Lithuanian: Sausio įvykiai
|Part of the Revolutions of 1989, the Singing Revolution, and the Dissolution of the Soviet Union|
A man with a Lithuanian flag in front of a Soviet tank, 13 January 1991
|National Salvation Committee of the Lithuanian SSR|
|Commanders and leaders|
Albertas Šimėnas (AWOL)
|Casualties and losses|
14 civilians killed |
1 civilian died due to heart attack
|1 KGB soldier (friendly fire)|
The January Events (Lithuanian: Sausio įvykiai) were a series of violent confrontations between the civilian population of Lithuania, supporting independence, and the Soviet Armed Forces. The events took place between 11 and 13 January 1991, after the restoration of independence by Lithuania. As a result of the Soviet military actions, 14 civilians were killed and over 140 were injured. 13 January, was the most violent day. The events were primarily centered in the capital city Vilnius, but Soviet military activity and confrontations also occurred elsewhere in the country, including Alytus, Šiauliai, Varėna and Kaunas.
The Republic of Lithuania declared independence from the Soviet Union on 11 March 1990 and thereafter underwent a difficult period of emergence. During March–April 1990 the Soviet Airborne Troops (VDV) occupied buildings of the Political Education and the Higher Party School where later encamped the alternative Communist Party of Lithuania, on the CPSU platform.
The Soviet Union imposed an economic blockade between April and late June. Economic and energy shortages undermined public faith in the newly restored state. The inflation rate reached 100% and continued to increase rapidly. In January 1991 the Lithuanian government was forced to raise prices several times and was used for organization of mass protests of the so-called "Russophone population" of the country.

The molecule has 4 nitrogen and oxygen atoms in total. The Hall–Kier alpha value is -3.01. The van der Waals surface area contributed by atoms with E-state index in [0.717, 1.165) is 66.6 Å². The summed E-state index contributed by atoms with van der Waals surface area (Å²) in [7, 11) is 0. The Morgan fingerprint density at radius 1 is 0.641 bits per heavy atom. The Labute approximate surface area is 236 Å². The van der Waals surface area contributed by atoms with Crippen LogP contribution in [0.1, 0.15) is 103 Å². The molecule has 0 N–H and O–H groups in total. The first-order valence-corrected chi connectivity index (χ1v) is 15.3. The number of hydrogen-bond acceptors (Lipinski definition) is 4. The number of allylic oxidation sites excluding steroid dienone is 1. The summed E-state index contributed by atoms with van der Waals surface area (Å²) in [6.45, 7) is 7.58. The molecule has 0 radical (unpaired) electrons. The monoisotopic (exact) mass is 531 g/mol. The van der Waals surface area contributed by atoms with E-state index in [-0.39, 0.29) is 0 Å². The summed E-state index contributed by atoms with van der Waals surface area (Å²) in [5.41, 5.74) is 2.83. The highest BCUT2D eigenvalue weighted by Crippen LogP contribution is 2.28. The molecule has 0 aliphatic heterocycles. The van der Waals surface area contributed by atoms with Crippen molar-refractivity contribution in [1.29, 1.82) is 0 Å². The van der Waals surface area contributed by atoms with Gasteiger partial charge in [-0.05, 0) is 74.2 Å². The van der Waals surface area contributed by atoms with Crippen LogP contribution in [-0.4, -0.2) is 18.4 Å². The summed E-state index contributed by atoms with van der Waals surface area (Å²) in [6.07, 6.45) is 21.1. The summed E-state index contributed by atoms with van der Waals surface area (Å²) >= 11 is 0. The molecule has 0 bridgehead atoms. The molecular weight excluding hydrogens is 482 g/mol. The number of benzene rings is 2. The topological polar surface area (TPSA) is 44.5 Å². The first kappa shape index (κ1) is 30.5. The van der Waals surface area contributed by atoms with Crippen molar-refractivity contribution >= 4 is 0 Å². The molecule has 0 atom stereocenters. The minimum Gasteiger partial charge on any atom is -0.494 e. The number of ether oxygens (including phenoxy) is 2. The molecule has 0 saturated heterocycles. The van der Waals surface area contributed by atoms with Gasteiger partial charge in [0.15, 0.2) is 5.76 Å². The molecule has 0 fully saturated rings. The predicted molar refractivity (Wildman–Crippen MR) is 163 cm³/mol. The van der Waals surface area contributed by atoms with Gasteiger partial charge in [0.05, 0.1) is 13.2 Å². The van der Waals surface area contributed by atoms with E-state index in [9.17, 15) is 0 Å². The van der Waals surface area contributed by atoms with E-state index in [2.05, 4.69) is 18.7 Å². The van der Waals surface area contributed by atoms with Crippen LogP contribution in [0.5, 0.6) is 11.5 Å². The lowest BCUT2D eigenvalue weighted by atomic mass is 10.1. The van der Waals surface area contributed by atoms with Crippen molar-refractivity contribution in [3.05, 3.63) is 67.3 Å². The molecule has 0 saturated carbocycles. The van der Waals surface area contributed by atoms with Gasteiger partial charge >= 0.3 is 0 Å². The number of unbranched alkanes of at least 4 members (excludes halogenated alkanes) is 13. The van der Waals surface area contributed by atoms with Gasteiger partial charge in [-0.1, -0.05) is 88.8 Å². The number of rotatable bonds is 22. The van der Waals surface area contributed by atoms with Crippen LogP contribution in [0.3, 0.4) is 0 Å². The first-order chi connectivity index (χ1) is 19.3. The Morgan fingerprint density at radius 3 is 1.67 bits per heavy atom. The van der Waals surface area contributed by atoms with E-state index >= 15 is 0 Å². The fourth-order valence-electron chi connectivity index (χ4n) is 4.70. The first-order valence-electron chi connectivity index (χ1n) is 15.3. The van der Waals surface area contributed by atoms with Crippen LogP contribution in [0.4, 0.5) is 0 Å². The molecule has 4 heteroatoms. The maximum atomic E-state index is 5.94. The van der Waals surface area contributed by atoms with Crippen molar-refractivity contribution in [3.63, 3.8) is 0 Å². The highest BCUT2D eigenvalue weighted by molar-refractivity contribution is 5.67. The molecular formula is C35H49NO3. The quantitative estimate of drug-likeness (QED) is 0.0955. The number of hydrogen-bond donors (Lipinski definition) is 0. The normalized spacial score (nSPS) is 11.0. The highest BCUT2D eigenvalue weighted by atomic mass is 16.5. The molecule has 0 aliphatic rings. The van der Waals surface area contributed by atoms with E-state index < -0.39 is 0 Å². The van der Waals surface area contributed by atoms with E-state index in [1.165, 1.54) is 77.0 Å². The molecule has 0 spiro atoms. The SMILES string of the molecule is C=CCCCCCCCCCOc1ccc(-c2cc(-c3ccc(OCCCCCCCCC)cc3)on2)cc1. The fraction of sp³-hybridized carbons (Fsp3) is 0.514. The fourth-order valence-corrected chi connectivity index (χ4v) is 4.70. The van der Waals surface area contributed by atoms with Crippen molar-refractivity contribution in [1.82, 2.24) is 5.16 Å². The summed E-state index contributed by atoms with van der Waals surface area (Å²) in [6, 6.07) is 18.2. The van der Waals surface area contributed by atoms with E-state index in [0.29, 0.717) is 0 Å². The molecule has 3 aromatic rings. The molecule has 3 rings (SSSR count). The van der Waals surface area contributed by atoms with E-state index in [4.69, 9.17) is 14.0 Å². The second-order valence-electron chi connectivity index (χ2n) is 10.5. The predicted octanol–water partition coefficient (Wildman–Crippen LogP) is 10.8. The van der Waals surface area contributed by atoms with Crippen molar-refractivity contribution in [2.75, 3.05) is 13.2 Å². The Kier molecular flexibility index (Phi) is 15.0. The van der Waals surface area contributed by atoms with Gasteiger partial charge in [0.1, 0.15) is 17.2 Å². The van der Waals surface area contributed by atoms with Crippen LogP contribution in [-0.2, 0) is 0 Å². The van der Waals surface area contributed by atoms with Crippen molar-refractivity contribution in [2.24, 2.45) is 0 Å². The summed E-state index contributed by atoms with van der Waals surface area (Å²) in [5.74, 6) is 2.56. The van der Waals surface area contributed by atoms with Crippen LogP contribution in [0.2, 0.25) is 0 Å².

During the five days preceding the killings, Soviet, Polish, and other workers at Vilnius factories protested the government's consumer goods price hikes and what they saw as ethnic discrimination. According to Human Rights Watch, the Soviet government had mounted a propaganda campaign designed to further ethnic strife.
In protection of the rallied Russophone population minority, the Soviet Union sent elite armed forces and special service units.
On 8 January the conflict between Chairman of the Parliament Vytautas Landsbergis and the more pragmatic Prime Minister Kazimira Prunskienė culminated in her resignation. Prunskienė met with Soviet Union President Mikhail Gorbachev on that day. He refused her request for assurances that military action would not be taken.
On the same day the pro-Moscow Yedinstvo movement organized a rally in front of the Supreme Council of Lithuania. Protesters tried to storm the parliament building but were driven away by unarmed security forces using water cannons. Despite a Supreme Council vote the same day to halt price increases, the scale of protests and provocations backed by Yedinstvo and the Communist Party increased. During a radio and television address, Landsbergis called upon independence supporters to gather around and protect the main governmental and infrastructural buildings.
From 8–9 January several special Soviet military units were flown to Lithuania (including the counter-terrorism Alpha Group and paratroopers of the 76th Guards Air Assault Division of the VDV based at Pskov). The official explanation was that this was needed to ensure constitutional order and the effectiveness of laws of the Lithuanian SSR and the Soviet Union.
On 10 January Gorbachev addressed the Supreme Council, demanding a restoration of the constitution of the USSR in Lithuania and the revocation of "all anti-constitutional laws". He mentioned that military intervention could be possible within days. When Lithuanian officials asked for Moscow's guarantee not to send armed troops, Gorbachev did not reply.
Timeline of events
Friday 11 January 1991
In the morning, Landsbergis and Prime Minister Albertas Šimėnas were presented with another ultimatum from the "Democratic Congress of Lithuania" demanding that they comply with Gorbachev's request by 15:00 on 11 January.
- 11:50 – Soviet military units seize the National Defence Department building in Vilnius.
- 12:00 – Soviet military units surround and seize the Press House building in Vilnius. Soldiers use live ammunition against civilians. Several people are hospitalized, some with bullet wounds.